Sports legends of the Ville: The Greatest [Sports]

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Perhaps there’s no greater image from the sport of boxing that Muhummad Ali standing over Sonny Liston in victory. However, the truth is that the story of Cassius Clay isn’t that simple. And, it’s the story of a legend that makes Muhammad Ali a ’Ville sports legend.

The career of Muhammad Ali is one filled with controversy and personal demons, but it’s also one filled with success and victory. Perhaps it’s just that yin and yang of Ali that made him such a notable sports figure of the last hundred years.

Born in Louisville in 1942, Cassius Marcellus Clay, Jr.’s life was one filled with injustice to a large degree, both racially and in a class sense. Clay developed early on a belief in work ethic; a belief that would eventually make his story a success story. In fact, it was that ethic that trainers would comment on when Ali was a teenaged fighter working his way up the boxing ladder in the region; that and his “sass” was often what typified the young fighter.

The truth is that there might have been no Muhammad Ali if not for Police Chief Joe Martin. A young Clay came to Martin after his bike was stolen one day, and he told the officer that he was going to beat up the person who stole it. To this, Martin replied that if he was going to beat up anybody he’d better learn to fight.

So, that’s just what Martin did, taught him how to fight.
Several Golden Gloves championships later, Clay went on to fight for the American boxing team in the 1960 Olympics in Rome, where he took home Gold. It was at this point, though, that people began to really take notice of Clay. Proudly fighting out of Louisville, the young man took on all comers and, more importantly, learned how to promote himself, flamboyantly telling everybody that he was the greatest, followed by him going out and proving it. Bottom line, Don King has got nothing on Ali.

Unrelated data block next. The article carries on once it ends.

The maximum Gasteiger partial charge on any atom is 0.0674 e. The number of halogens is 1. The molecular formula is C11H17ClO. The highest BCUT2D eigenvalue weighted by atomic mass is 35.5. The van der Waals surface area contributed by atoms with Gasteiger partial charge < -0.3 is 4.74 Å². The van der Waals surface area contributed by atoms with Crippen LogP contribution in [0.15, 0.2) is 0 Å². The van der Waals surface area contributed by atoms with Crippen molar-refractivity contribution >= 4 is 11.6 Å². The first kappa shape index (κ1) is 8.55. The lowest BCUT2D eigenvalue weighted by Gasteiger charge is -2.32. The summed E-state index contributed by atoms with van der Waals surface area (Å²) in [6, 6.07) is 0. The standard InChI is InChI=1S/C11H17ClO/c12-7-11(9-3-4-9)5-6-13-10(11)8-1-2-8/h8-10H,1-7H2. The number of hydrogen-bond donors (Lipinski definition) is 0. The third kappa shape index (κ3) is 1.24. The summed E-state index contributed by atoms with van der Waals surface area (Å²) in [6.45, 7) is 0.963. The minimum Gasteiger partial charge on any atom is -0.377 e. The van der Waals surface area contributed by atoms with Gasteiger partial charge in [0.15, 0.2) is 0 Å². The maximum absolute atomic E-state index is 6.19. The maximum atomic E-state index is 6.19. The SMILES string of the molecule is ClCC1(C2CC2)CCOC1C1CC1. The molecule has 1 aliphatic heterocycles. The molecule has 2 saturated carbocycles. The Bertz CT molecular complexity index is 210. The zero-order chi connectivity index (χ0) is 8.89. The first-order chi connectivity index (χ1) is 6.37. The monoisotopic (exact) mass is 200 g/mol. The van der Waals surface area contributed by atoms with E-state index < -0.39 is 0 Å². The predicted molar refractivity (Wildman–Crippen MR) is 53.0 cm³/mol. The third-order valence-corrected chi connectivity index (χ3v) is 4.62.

It was during this time that the transformation from Cassius Clay to Muhummad Ali occurred. Inspired by noted civil rights leader, Malcom X, Clay took up the Muslim faith, changing his name first to Cassius X, then to the famed Ali name.

More controversy followed after Ali refused to join the military during the Vietnam war for religious reasons, and his boxing license was revoked. Yet, it’s not for these controversies that Ali is known as the greatest. It’s for how he handled them. Winning some of the biggest bouts of all time, Ali seemed more than happy going down the list of top notch fighters: “Big” George Foreman, Sonny Liston, and – of course – his biggest rival “Smoking” Joe Frazier, against which he had a record of two and three.

Still, while these fights made him famous, it was his conduct outside the ring, finding a verbal sparring partner in Howard Cossell, that he became a star. Ali was a masterful writer as well as fighter, as proven by his record of 56-5. And, for that reason, he is a sports legend of the Ville.
 

Sources

http://www.ali.com/legend_main.php
http://www.biography.com/articles/Muhammad-Ali-9181165
http://www.ibhof.com/pages/about/inductees/modern/ali.html
 

Image: D. Rose

About Dave Rose
Recently, I completed a Masters degree in Education and have been writing for Louisville.com for over a year now, prior to that I published a humor book for young adults titled Wearing Socks with Sandals, a book about getting through high school, college, and all of the requisite problems that present themselves during that time. Currently, I spend much of my time in classroom settings as well as writing in various areas. Of course, I’m a big sports fan and love music and film, and love finding new stuff around Louisville.
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